Due to the rise in cloud adoption, many AWS environments will be subject to multiple compliance standards; however, not every part of the AWS environment will be required to comply. There will be multiple permutations. Management and remediation of these requirements and findings are a large obstacle to moving compliance to the left and being more proactive. These manual efforts mean that security teams are often in react mode, addressing compliance issues only when it is time to prepare for an audit.

Creating a unified platform where you can see all of the checks, findings, and cloud accounts that are in scope is essential to becoming proactive.

Easily Apply Compliance Permutations with Kion’s Organizational Chart

Kion’s organizational chart is more than a beautifully presented, visual representation of your AWS environment. It is also a powerful compliance tool. The organizational chart supports hierarchal inheritance, meaning if you place a cloud account in a subordinate specific project or organizational unit (OU), it will inherit the compliance controls and permissions of the parent(s). This is useful for applying compliance baselines across your entire environment quickly to set a standard for the organization. But what about when there are needs for some projects or OUs to adhere to a different standard that doesn’t apply to other parts of the cloud environment? The organizational chart makes that easy as well.

For example, many research institutions have projects that require HIPAA compliance, but their corporate applications may not. In this case, using the organizational chart to create an OU for biomedical research that contains child accounts that require HIPAA compliance can be created, and Kion’s automation will apply the HIPAA compliance standard to the child projects. In contrast, other OUs and projects will not have that standard applied.

Being able to structure your cloud environment to reflect your corporate organization can greatly assist in ensuring the entire organization is compliant with all of the required standards by applying compliance standards visually to exactly where you need them.

Kion's organizational chart gives visibility and granular control over permutations of security and compliance policies.

Select Applicable Compliance Standards and Jumpstarts

Every organization has a unique security posture and compliance requirements. To support organizations of all sizes in the compliance process in AWS, Kion has over 8,000 checks mapped to over 30 compliance standards to assist in satisfying compliance requirements.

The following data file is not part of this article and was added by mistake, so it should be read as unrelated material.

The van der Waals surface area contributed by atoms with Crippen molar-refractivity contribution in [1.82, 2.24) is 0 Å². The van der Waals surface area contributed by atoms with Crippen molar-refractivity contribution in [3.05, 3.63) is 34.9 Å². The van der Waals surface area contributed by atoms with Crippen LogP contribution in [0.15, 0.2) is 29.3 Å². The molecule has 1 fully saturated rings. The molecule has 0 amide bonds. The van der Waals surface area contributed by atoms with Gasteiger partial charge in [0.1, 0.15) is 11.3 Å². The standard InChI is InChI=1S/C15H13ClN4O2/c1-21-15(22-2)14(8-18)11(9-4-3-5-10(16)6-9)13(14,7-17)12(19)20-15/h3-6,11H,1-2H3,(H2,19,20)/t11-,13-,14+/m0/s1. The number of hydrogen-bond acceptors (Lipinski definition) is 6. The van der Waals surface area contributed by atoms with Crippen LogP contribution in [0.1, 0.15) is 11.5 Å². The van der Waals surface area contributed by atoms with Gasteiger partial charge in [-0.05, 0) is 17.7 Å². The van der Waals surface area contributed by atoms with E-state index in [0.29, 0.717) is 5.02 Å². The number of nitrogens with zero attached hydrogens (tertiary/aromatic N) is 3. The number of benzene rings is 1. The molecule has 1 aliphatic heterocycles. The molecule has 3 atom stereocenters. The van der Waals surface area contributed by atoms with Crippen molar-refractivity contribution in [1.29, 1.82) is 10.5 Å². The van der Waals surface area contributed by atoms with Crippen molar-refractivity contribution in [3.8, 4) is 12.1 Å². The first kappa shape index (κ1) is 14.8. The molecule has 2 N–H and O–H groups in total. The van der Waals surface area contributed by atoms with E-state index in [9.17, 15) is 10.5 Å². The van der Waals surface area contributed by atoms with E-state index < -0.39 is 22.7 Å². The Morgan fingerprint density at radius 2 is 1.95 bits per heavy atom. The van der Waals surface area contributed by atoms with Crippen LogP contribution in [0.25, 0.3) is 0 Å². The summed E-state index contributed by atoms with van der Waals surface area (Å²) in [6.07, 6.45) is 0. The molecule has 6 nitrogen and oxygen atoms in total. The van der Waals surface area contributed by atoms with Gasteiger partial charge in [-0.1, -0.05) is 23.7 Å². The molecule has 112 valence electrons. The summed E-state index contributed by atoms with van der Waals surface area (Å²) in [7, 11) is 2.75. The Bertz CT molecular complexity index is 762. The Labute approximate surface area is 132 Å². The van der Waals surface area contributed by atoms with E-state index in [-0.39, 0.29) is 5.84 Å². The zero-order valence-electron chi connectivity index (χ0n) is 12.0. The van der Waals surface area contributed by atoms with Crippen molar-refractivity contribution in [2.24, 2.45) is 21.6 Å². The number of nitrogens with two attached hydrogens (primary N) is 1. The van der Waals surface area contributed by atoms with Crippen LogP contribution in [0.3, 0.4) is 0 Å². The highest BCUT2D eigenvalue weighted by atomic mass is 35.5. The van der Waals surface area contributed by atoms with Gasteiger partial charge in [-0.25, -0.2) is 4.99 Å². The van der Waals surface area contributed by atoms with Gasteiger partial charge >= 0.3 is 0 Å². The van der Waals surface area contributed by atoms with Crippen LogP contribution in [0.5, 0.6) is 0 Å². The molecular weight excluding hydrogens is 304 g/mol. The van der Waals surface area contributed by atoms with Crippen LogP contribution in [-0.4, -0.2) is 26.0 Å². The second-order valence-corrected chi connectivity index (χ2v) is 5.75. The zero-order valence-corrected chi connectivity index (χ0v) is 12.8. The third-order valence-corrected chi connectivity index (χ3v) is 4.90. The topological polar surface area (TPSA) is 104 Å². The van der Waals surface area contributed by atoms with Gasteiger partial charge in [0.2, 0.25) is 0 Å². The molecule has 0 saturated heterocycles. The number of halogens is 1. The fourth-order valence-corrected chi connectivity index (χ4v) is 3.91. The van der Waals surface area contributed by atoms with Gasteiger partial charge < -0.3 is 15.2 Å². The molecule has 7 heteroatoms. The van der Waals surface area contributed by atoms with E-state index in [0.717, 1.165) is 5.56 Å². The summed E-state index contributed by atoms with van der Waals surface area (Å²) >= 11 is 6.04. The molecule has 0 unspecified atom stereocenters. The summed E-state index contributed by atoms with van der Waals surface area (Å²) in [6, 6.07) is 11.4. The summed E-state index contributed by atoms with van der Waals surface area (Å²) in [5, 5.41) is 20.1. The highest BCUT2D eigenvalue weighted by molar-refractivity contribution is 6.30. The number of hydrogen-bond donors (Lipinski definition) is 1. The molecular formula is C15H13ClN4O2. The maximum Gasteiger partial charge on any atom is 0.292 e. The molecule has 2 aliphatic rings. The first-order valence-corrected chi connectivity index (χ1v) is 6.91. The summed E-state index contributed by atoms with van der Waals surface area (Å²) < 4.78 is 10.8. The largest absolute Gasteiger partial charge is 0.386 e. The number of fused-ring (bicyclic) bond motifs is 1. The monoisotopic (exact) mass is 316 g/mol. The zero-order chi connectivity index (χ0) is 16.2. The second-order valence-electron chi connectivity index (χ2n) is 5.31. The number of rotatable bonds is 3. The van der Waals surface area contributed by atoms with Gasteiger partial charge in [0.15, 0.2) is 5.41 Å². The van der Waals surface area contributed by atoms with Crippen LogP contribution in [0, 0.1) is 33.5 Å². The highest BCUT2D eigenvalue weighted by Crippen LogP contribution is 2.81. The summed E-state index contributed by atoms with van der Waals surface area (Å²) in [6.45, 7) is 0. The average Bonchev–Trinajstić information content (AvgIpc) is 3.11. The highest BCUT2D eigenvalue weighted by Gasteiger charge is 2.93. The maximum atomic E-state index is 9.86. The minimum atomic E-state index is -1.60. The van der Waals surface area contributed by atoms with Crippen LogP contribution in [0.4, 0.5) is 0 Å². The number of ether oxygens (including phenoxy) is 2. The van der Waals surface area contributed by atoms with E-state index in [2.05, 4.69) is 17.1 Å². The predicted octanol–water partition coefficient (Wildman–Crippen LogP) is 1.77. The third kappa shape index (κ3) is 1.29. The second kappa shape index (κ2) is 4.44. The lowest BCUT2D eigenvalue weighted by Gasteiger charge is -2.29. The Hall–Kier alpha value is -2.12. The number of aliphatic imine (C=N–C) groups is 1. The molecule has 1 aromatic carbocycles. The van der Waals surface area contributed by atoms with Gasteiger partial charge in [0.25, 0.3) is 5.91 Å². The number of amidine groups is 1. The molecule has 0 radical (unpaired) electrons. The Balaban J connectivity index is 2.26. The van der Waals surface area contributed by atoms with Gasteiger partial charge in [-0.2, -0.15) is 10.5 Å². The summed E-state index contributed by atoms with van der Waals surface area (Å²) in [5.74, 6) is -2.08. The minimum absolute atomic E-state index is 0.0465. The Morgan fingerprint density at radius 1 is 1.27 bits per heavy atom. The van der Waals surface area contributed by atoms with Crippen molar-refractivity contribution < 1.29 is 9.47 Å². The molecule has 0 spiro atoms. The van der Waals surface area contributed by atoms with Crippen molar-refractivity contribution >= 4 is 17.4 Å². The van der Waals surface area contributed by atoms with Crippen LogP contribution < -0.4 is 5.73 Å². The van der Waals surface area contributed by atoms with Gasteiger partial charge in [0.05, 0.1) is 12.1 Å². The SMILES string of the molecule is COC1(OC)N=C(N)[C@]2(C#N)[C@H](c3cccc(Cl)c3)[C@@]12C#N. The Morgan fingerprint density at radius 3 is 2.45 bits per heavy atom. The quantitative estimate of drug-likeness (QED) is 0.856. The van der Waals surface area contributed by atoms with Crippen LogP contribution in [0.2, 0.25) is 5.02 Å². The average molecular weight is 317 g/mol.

Kion offers compliance “jumpstarts” that contain IAM policies, CloudFormation templates, compliance checks, and other resources mapped to a given compliance standard to save you enormous amounts of manual work in achieving compliance in AWS. These jumpstarts serve as an excellent place to start to satisfy your compliance requirements; however, in many cases, additional processes or documentation will be needed outside of what the jumpstarts can provide to satisfy every requirement.

Using a jumpstart in Kion is easy. Select the corresponding jumpstart for the compliance standard you wish to satisfy – HIPAA, SOC2, CIS 1.2.0 for AWS, etc., and select “load managed resources”.

These managed resources include preventative controls for configuring a new account to comply with the chosen standard(s) – networking, flow logs, preventative IAM policies, and more.

This also loads a compliance standard into Kion’s compliance engine. These checks are mapped to applicable requirements and become the basis for compliance scans to generate findings of noncompliance and opportunities for automatic remediation with Kion’s Continuous Compliance features. You can see how easy it is to apply compliance standards to your cloud environments by watching this video:

Build Custom Checks and Jumpstarts with YAML

In addition to popular compliance standards, organizations frequently have internal requirements unique to operating their business. Kion addresses these by giving you the freedom to create your own custom checks to address requirements that are outside the scope of the included jumpstarts using an open-source rules engine to easily write and run YAML policies against your AWS resources like EC2 instances, VPCs, root users, etc. These policies are deployed through our compliance checks, which runs the policy on a cloud resource to see if it matches an undesirable configuration. Here’s an example of a custom check written to stop all EC2 instances that are tagged “test”.

Kion's custom checks allow you to tailor our compliance engine to your specific needs.

Understand Your Baseline with an Initial Compliance Scan

Your first compliance scan helps you determine what you have to do to become compliant with your compliance standard of choice. After importing one of our compliance jumpstarts, select where and when you would like to run the scan, then create and assign a cloud rule to perform the scan on your resources.

Review Compliance Scan Findings

Once you have completed your first scan, you can begin to triage the findings by severity to plan how you will be able to remediate these findings and bring your AWS environment into compliance. These findings are how you can perform step 3 of triaging your compliance findings, but also help in steps 6 and 7 where you can demonstrate your compliance and monitor drift with regular scans throughout the entire compliance lifecycle.

Kion prioritizes the most critical vulnerabilities so you can quickly take action to remediate them.